Mexico Presidential Candidate Wants to Keep Pro-Life Laws on Abortion

National   |   Steven Ertelt   |   Mar 5, 2006   |   9:00AM   |   WASHINGTON, DC

Mexico Presidential Candidate Wants to Keep Pro-Life Laws on Abortion Email this article
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by Steven Ertelt Editor
March 5, 2006

Mexico City, Mexico ( — In this Catholic nation of more than 100 million people, abortion is rarely allowed. A woman considering an abortion must have been a victim of rape or incest, must be in danger of losing her life because of the pregnancy, or her unborn child must have severe physical deformities.

Mexican presidential candidate Felipe Calderon wants to keep it that way.

Calderon has said in previous interviews that he opposing distributing the morning after pill, which can sometimes cause an abortion, and the told Knight Ridder that he wants to keep abortion illegal in Mexico.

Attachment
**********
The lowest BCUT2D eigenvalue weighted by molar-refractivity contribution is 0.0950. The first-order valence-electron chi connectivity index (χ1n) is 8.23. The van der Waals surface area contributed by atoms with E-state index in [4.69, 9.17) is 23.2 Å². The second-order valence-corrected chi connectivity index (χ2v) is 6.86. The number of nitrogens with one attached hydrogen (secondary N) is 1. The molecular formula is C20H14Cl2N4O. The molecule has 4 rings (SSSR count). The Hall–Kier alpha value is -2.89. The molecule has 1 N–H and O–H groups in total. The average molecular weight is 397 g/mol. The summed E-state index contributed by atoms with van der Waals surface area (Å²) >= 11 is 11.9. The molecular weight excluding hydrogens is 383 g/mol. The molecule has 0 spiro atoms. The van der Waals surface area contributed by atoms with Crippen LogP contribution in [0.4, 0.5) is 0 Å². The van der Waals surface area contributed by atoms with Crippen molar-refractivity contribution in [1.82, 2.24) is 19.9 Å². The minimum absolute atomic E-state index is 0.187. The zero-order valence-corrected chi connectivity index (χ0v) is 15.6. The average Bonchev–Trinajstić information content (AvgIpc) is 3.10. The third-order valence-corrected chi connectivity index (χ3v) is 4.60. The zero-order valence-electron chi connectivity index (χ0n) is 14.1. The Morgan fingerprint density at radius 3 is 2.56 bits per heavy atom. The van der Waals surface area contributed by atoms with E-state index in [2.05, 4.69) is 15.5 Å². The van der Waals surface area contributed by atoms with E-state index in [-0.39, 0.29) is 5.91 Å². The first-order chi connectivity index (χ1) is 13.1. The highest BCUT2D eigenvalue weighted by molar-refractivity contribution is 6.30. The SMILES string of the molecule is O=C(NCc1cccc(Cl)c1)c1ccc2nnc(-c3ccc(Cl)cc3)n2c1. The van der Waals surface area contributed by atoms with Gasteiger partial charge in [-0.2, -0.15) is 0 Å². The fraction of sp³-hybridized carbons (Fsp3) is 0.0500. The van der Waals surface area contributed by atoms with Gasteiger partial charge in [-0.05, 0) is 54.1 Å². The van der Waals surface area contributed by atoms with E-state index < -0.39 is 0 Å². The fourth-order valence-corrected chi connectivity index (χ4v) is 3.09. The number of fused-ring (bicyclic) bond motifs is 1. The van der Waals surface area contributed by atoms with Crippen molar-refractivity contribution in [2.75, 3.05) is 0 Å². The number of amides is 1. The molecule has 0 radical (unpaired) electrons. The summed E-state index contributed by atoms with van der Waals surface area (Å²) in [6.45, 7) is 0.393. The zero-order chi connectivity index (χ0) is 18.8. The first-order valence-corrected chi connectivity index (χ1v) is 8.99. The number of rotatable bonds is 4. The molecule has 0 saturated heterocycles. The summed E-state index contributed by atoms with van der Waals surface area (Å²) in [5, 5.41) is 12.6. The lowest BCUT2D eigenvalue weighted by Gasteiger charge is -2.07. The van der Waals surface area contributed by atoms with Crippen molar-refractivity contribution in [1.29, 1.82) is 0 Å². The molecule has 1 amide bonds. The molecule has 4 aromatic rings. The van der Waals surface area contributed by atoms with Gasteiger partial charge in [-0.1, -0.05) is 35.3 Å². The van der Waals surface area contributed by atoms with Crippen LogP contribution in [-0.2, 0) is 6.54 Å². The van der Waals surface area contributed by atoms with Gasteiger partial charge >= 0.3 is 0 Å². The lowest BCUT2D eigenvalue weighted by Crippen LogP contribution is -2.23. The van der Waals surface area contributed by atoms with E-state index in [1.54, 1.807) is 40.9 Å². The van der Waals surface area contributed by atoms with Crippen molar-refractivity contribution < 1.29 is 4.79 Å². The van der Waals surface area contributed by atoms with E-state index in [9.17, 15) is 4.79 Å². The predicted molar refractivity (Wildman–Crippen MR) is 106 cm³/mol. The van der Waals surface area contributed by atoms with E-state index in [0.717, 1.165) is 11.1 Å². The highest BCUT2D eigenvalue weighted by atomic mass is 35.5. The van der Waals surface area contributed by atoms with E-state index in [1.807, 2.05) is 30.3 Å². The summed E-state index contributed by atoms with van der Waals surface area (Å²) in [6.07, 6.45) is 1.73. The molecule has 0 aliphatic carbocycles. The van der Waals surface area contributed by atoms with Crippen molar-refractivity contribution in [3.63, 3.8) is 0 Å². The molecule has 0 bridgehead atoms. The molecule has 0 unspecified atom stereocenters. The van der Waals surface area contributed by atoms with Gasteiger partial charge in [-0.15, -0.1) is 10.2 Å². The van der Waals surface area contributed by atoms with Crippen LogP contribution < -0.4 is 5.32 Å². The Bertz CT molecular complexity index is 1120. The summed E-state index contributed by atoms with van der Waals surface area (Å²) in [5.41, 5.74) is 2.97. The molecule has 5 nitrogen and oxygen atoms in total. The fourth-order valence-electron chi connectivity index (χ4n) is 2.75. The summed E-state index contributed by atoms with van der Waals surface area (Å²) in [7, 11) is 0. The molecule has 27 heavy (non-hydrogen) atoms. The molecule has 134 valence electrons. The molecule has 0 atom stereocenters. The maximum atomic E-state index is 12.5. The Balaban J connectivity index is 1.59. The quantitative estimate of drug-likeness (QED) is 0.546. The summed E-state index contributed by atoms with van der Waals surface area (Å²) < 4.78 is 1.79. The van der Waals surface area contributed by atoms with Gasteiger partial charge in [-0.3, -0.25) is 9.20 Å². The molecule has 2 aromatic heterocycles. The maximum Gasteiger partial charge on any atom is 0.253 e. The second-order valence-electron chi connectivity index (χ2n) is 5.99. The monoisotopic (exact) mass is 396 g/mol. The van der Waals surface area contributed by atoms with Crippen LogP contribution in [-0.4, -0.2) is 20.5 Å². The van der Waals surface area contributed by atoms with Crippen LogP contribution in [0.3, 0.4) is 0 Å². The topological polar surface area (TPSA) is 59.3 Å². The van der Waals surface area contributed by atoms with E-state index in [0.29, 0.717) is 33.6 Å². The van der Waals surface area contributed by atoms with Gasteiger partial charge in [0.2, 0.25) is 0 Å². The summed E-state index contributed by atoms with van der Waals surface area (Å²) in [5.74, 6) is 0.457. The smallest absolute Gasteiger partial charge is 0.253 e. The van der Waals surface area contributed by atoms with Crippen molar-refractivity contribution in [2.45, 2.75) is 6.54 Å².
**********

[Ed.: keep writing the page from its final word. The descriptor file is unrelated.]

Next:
"On the subject of abortion, I am pro-life, and I also see that it is a matter clearly regulated by law, and most of all in judicial terms well settled," he said.

Calderon uses Scripture in his speech and presses his party’s pro-life views on the stump — which is credited with helping him win the nomination.

The three leading candidates for president in Mexico are running to succeed President Vicente Fox, who was the first person outside the ruling Institutional Revolutionary Party (PRI) in more than 70 years.

Calderon, like Fox, is a member of the pro-life National Action Party (PAN). He faces PRI candidate Roberto Madrazo who is so closely identified to the corruption in Mexico that he doesn’t use his last name or party affiliation in television commercials.

The front-runner is Manuel Lopez Obrador of the Party of the Democratic Revolution (PRD) who is a self-described Socialist and the former mayor of Mexico City.

PRD has come under fire from pro-life groups for attempting to make abortion legal. The party sponsored a bill in the Legislative Assembly of Mexico City to allow abortions in cases of supposed threats to the mother’s health from the pregnancy.

Polls in Mexico vary widely on which of the three has the lead for the July 2 elections, but most show Calderon chipping away at Lopez Obrador’s lead and Madrazo lagging in third place.

Related web sites:
Comite Nacional Pro Vida –